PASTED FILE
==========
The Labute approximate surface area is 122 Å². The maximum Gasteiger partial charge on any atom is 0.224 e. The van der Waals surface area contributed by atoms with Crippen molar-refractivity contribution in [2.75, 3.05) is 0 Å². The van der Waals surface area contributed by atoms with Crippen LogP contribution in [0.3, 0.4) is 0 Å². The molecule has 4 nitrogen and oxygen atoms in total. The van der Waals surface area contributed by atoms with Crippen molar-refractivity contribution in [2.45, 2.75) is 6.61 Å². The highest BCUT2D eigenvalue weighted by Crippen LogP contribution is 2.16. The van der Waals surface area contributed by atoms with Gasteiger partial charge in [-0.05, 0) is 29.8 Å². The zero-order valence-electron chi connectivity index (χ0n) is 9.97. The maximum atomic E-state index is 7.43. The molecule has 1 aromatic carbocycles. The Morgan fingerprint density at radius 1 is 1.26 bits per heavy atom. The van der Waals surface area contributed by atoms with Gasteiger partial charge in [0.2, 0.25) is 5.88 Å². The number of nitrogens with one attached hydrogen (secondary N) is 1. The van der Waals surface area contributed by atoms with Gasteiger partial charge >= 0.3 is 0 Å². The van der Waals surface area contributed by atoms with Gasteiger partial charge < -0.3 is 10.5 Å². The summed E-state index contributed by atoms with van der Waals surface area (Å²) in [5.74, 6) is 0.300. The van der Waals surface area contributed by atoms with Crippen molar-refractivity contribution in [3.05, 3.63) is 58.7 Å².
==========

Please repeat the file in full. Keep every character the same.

The Labute approximate surface area is 122 Å². The maximum Gasteiger partial charge on any atom is 0.224 e. The van der Waals surface area contributed by atoms with Crippen molar-refractivity contribution in [2.75, 3.05) is 0 Å². The van der Waals surface area contributed by atoms with Crippen LogP contribution in [0.3, 0.4) is 0 Å². The molecule has 4 nitrogen and oxygen atoms in total. The van der Waals surface area contributed by atoms with Crippen molar-refractivity contribution in [2.45, 2.75) is 6.61 Å². The highest BCUT2D eigenvalue weighted by Crippen LogP contribution is 2.16. The van der Waals surface area contributed by atoms with Gasteiger partial charge in [-0.05, 0) is 29.8 Å². The zero-order valence-electron chi connectivity index (χ0n) is 9.97. The maximum atomic E-state index is 7.43. The molecule has 1 aromatic carbocycles. The Morgan fingerprint density at radius 1 is 1.26 bits per heavy atom. The van der Waals surface area contributed by atoms with Gasteiger partial charge in [0.2, 0.25) is 5.88 Å². The number of nitrogens with one attached hydrogen (secondary N) is 1. The van der Waals surface area contributed by atoms with Gasteiger partial charge >= 0.3 is 0 Å². The van der Waals surface area contributed by atoms with Gasteiger partial charge < -0.3 is 10.5 Å². The summed E-state index contributed by atoms with van der Waals surface area (Å²) in [5.74, 6) is 0.300. The van der Waals surface area contributed by atoms with Crippen molar-refractivity contribution in [3.05, 3.63) is 58.7 Å².